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Brain Based learnnig - Essay Example

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Brain based learning is a broad theory that relies upon the idea that the human brain learns naturally and employs a wide range of scientific findings about the structure and function of the brain. Advocates of this theory claim that brain based learning provides a highly effective framework for learning and teaching as well as variety of tools and instruments to be applied within this framework…
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Brain Based Learning 2007 Brain Based Learning Brain based learning is a broad theory that relies upon the idea that the human brain learns naturally and employs a wide range of scientific findings about the structure and function of the brain. Advocates of this theory claim that brain based learning provides a highly effective framework for learning and teaching as well as variety of tools and instruments to be applied within this framework. One of the key purposes of brain-based learning is establishing a link between learning and real life experiences of the student (Caine, & Caine, 1991).
The origins of brain based learning can be traced back upon the cognitive learning theory. The main feature of cognitive approach is the principle of conscious information processing: it focuses upon "learners' ways of receiving, storing retrieving, transforming, and transmitting information" (Merriam and Caffarella, 2001). Jerome Bruner, Jean Piaget and Lev Vygotsky, the brightes representatives of this approach, strongly believed that students must actively construct their own knowledge.
Thus, Vygotsky claims that the process of learning is socially determined and the teacher is supposed to control and supervise learning instead of providing strict directions (Vigotsky, 1997). Piaget argues that children independently form their understanding of the world perceiving different information and creating their own cognitive schemes. Therefore, the role of teacher is not very important when supervision is concerned: excessively rigorous supervision and control reduce the child's ability and desire to discover the world independently (Ginsberg, & Opper, 1979). Brunner holds the same opinion, but he also recognizes the role of teachers in organization of learning process claiming that effective organization greatly facilitates children's discovery of the world (Bruner, 1966).
Regular education teachers often fail to consider these valuable findings in their teaching strategies. Brain based learning employs a number of cognitivist findings to design highly effective learning environments. Caine and Caine (1991) list 12 principles of brain based learning:
1. The brain is an extremely complex adaptive system that can perform several operations at once;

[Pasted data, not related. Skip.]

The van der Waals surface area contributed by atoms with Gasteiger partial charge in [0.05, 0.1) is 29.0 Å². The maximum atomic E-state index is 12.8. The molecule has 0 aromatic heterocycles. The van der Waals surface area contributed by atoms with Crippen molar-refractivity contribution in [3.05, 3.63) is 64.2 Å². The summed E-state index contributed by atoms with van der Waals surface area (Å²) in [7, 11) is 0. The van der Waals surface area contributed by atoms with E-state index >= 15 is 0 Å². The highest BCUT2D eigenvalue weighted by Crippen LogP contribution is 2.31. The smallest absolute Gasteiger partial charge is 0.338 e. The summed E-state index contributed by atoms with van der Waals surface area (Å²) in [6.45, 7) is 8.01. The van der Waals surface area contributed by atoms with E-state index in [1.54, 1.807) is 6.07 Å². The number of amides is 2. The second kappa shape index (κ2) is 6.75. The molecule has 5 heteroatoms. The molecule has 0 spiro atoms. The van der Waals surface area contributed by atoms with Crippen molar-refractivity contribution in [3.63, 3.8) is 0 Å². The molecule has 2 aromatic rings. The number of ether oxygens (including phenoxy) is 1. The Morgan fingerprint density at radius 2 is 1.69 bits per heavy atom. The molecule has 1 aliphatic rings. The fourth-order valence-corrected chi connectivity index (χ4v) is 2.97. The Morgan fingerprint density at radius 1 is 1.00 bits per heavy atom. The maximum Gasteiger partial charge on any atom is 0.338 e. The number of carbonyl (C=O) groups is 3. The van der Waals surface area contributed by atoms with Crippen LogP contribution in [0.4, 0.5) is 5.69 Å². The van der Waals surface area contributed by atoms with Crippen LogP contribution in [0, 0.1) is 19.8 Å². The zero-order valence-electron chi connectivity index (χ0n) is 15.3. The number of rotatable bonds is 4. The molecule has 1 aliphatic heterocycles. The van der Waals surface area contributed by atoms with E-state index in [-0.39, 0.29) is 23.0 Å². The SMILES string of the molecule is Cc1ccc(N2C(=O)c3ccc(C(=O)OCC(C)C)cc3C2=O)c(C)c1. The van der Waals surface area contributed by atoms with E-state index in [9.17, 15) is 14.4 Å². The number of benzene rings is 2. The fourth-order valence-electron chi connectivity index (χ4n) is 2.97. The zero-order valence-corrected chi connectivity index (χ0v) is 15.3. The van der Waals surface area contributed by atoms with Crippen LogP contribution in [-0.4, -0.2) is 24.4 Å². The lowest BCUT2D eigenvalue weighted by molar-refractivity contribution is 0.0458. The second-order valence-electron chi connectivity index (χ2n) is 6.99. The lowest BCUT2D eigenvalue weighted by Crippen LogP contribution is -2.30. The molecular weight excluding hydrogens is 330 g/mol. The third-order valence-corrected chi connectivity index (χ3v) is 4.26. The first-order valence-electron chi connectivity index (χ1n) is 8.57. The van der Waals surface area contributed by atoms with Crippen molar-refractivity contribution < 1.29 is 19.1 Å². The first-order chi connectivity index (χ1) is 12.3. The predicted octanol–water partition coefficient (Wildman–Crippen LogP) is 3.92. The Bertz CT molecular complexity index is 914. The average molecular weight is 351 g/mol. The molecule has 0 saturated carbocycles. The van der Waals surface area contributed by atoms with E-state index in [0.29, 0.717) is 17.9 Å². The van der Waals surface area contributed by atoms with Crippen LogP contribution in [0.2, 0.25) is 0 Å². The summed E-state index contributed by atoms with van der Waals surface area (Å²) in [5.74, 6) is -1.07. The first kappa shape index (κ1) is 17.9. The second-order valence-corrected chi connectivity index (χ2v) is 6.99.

2. The brain is social in its nature;
3. The search for meaning is innate;
4. The search for meaning comes through patterning;
5. Emotions are critical to patterning;
6. The brain perceives and creates wholes and parts simultaneously;
7. Learning involves focused attention and peripheral perception;
8. Learning involves conscious and unconscious processes;
9. Human has at least two types of memory, namely spatial and rote;
10. Spatial memory facilitates learning because it is developmental in its nature;
11. Learning is enhanced by challenge and inhibited by threat;
12. Organization of each brain is unique.
These principles of brain based learning strongly affects such aspects of education as curriculum, assessment, and especially instructional planning in the classroom. The defining principles of traditional education - direct instructional methods and exclusive authority of the teacher - are replaced with a milder instructional model that places particular attention to students' teamwork and involvement of peripheral learning. Brain based learning implies that the process of learning must be structured around real problems and encouraging learning outside the classroom. These instructional principles are realized in the following instructional techniques:
Orchestrated immersion: absolute immersion of students in learning experiences;
Relaxed alertness: alleviating fear and nervousness of the students, while maintaining a challenging environment;
Active processing: allowing the learner to consolidate and internalize information by actively processing it (Caine & Caine, 1991)
Brain based learning provides the teacher with an understanding of mechanism underlying the process of learning, which, in its turn, makes it possible to make teaching more effective than ever before.













References
Bruner, J. (1990). "Culture and human development: A new look". Human development, 33, pp. 344-355
Caine, R. & Caine, G. (1991). Making Connections: Teaching and the Human Brain. Alexandria, Virginia: ASCD
Merriam, S. B. & Caffarella, R. S. (1991). Learning in Adulthood. San Francisco, CA: Jossey-Bass
Ginsberg, H., & Opper, S. (1979). Piaget's theory of intellectual development (2nd ed.). Englewood Cliffs, NJ: Prentice-Hall
Vygotsky, L. (1997). Educational Psychology. Boca Raton, Florida: St. Lucie Press Read More
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